"CPS policies have destabilized schools in our community," said Jeanette Taylor, a parent leader with the Kenwood group whose children attend Mollison and Robinson schools, both of which have been on academic probation for several years. "We're all fighting together. They aren't closing any more schools until they do right by us." -- Chicago TribuneResistance is building to Rahm Emanuel's latest school-closing plan. The plan -- which in effect is a school privatization plan -- calls for the closing of neighborhood schools and replacing many of them with privately-managed, non-union, charter schools. Many of Chicago's community-based organizations are organizing and rallying their supporters, in a united front with the Chicago Teachers Union, to stop the closures. Nine community groups from Albany Park to Roseland Tuesday presented a “Neighborhoods Agenda for Schools,” a wide-ranging plan that calls for significant investment in struggling neighborhood schools rather than school closures. Last Tuesday, about 40 people jammed into the lobby of the Logan Square Neighborhood Association’s headquarters and held a press conference to announce their opposition.
Closing down under-performing public schools in Chicago "has historically been a traumatic process, with battle lines drawn between affected communities and district leaders," writes Chicago News Cooperative's Rebecca Vevea.
"Last week at a community hearing on school closings, audience members questioned Sicat’s decision-making power and demanded that the district invest in existing schools rather than replace them."
Jitu Brown of the Kenwood Oakland Community Organization, which has developed its own blueprint to improve failing schools in Bronzeville, is quoted in the Tribune saying the he and members of other local organizations met with schools CEO Jean-Claude Brizard and other officials this week. They tried to get him to agree to a one-year moratorium on closing schools in Bronzeville, Brown said.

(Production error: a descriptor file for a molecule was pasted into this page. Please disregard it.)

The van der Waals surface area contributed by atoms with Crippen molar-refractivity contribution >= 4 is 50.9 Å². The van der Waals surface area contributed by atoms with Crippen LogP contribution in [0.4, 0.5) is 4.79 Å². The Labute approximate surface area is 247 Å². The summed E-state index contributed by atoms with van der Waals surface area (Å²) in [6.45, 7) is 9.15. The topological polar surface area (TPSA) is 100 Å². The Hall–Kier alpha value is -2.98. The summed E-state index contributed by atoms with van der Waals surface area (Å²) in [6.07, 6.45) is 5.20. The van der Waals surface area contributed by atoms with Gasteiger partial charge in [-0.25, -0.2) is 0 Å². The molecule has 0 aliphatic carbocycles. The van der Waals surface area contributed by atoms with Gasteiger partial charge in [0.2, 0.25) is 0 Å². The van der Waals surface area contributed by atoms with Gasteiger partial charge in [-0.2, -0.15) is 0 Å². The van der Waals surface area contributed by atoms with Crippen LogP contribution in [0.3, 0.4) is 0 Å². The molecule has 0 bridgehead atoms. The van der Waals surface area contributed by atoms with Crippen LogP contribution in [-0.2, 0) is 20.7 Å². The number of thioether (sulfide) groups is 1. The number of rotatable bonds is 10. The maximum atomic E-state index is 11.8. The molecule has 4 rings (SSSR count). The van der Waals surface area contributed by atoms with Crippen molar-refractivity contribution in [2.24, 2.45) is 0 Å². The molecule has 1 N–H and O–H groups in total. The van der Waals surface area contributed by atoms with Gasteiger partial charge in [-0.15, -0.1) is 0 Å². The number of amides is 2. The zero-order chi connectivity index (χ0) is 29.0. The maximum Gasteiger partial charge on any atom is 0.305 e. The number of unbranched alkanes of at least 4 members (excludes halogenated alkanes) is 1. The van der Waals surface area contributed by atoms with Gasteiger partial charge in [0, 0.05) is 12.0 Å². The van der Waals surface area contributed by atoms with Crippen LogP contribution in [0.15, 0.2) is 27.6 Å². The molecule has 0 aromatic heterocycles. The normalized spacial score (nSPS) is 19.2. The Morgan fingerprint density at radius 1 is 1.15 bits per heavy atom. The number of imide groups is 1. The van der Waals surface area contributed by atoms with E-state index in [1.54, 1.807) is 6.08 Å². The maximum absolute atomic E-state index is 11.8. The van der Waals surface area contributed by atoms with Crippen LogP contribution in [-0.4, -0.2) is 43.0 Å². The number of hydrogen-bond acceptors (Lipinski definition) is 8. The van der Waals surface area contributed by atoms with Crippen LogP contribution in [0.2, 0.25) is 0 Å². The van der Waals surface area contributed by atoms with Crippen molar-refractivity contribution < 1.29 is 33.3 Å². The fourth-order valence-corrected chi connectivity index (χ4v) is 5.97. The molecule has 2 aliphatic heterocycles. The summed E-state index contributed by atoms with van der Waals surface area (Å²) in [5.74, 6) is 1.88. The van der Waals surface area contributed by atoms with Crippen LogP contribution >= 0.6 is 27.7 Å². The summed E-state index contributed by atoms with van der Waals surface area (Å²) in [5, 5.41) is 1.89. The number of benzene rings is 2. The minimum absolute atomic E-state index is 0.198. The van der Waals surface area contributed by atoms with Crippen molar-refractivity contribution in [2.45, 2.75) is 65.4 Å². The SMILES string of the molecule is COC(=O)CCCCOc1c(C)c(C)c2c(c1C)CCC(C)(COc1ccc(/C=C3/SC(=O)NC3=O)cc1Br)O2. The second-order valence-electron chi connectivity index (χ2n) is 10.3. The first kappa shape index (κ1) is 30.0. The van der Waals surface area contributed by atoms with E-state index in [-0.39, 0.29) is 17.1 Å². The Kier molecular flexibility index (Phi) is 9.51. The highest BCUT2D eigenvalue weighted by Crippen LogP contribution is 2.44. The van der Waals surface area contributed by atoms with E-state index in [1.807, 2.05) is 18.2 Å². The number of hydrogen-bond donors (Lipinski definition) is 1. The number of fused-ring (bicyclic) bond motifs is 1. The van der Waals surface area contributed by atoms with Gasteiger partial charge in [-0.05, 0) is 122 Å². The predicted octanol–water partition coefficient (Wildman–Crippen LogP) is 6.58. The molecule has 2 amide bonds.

Catalyst's Sara Karp writes:
The organizations representing groups from the far North Side of the city to the far South Side issued what they called “A Neighborhood Agenda for Schools.” They want CPS to work more closely with organizations to make all neighborhood schools community schools, an effort supported by former CEO Arne Duncan to bring services from after school programs to GED classes onto campuses. They also want CPS to officially embrace Grow Your Own Teachers, which encourages people from low-income communities to go into teaching, and VOYCE, an initiative that empowers teenagers to come up with solutions to problems in schools.
"On the positive side, they are reaching out to us. But it's more about them telling us what to do as opposed to listening and exchanging ideas," Brown said. "What they want is a buy into what they want to do."
|Sicat is Rahm's fall guy on school closings|
The Chicago Teachers Union will kick things off tomorrow from 10 a.m.- 2 p.m. with a teach-in on preventing school closings. The teach-in is co-sponsored by Teachers For Social Justice, Action Now, Kenwood Oakland Community Organization, Grassroots Collaborative and Albany Park Neighborhood Council and supported by SOS Chicago and other groups of education activists.